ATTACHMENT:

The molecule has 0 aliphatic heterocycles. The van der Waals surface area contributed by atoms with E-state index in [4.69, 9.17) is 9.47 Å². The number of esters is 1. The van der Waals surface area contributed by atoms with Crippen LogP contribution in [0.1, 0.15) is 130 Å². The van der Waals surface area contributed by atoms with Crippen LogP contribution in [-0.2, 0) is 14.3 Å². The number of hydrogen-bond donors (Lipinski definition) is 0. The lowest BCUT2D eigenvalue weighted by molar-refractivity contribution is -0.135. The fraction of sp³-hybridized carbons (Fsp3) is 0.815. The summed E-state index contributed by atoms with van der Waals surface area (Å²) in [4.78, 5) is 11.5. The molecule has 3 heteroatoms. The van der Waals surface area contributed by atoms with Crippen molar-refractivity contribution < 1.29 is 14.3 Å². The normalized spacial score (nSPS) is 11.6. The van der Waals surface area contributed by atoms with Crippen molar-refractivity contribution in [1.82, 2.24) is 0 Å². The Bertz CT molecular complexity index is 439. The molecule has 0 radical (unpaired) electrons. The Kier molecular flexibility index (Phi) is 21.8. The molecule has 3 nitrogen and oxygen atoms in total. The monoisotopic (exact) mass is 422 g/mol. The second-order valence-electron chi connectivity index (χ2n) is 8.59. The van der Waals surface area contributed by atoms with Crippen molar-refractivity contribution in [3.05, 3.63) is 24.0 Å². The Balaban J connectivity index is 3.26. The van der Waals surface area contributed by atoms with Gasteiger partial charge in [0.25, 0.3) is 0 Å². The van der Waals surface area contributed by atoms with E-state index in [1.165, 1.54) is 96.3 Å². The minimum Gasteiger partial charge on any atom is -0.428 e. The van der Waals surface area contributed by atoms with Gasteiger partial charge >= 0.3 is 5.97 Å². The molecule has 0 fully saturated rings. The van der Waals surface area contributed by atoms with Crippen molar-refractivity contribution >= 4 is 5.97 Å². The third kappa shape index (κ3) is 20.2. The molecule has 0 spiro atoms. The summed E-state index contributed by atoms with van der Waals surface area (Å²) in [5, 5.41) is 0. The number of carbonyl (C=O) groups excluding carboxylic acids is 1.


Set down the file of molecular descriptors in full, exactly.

The molecule has 0 aliphatic heterocycles. The van der Waals surface area contributed by atoms with E-state index in [4.69, 9.17) is 9.47 Å². The number of esters is 1. The van der Waals surface area contributed by atoms with Crippen LogP contribution in [0.1, 0.15) is 130 Å². The van der Waals surface area contributed by atoms with Crippen LogP contribution in [-0.2, 0) is 14.3 Å². The number of hydrogen-bond donors (Lipinski definition) is 0. The lowest BCUT2D eigenvalue weighted by molar-refractivity contribution is -0.135. The fraction of sp³-hybridized carbons (Fsp3) is 0.815. The summed E-state index contributed by atoms with van der Waals surface area (Å²) in [4.78, 5) is 11.5. The molecule has 3 heteroatoms. The van der Waals surface area contributed by atoms with Crippen molar-refractivity contribution < 1.29 is 14.3 Å². The normalized spacial score (nSPS) is 11.6. The van der Waals surface area contributed by atoms with Crippen molar-refractivity contribution in [1.82, 2.24) is 0 Å². The Bertz CT molecular complexity index is 439. The molecule has 0 radical (unpaired) electrons. The Kier molecular flexibility index (Phi) is 21.8. The molecule has 3 nitrogen and oxygen atoms in total. The monoisotopic (exact) mass is 422 g/mol. The second-order valence-electron chi connectivity index (χ2n) is 8.59. The van der Waals surface area contributed by atoms with Crippen molar-refractivity contribution in [3.05, 3.63) is 24.0 Å². The Balaban J connectivity index is 3.26. The van der Waals surface area contributed by atoms with Gasteiger partial charge in [0.25, 0.3) is 0 Å². The van der Waals surface area contributed by atoms with E-state index in [1.165, 1.54) is 96.3 Å². The minimum Gasteiger partial charge on any atom is -0.428 e. The van der Waals surface area contributed by atoms with Gasteiger partial charge >= 0.3 is 5.97 Å². The molecule has 0 fully saturated rings. The van der Waals surface area contributed by atoms with Crippen molar-refractivity contribution >= 4 is 5.97 Å². The third kappa shape index (κ3) is 20.2. The molecule has 0 spiro atoms. The summed E-state index contributed by atoms with van der Waals surface area (Å²) in [5, 5.41) is 0. The number of carbonyl (C=O) groups excluding carboxylic acids is 1.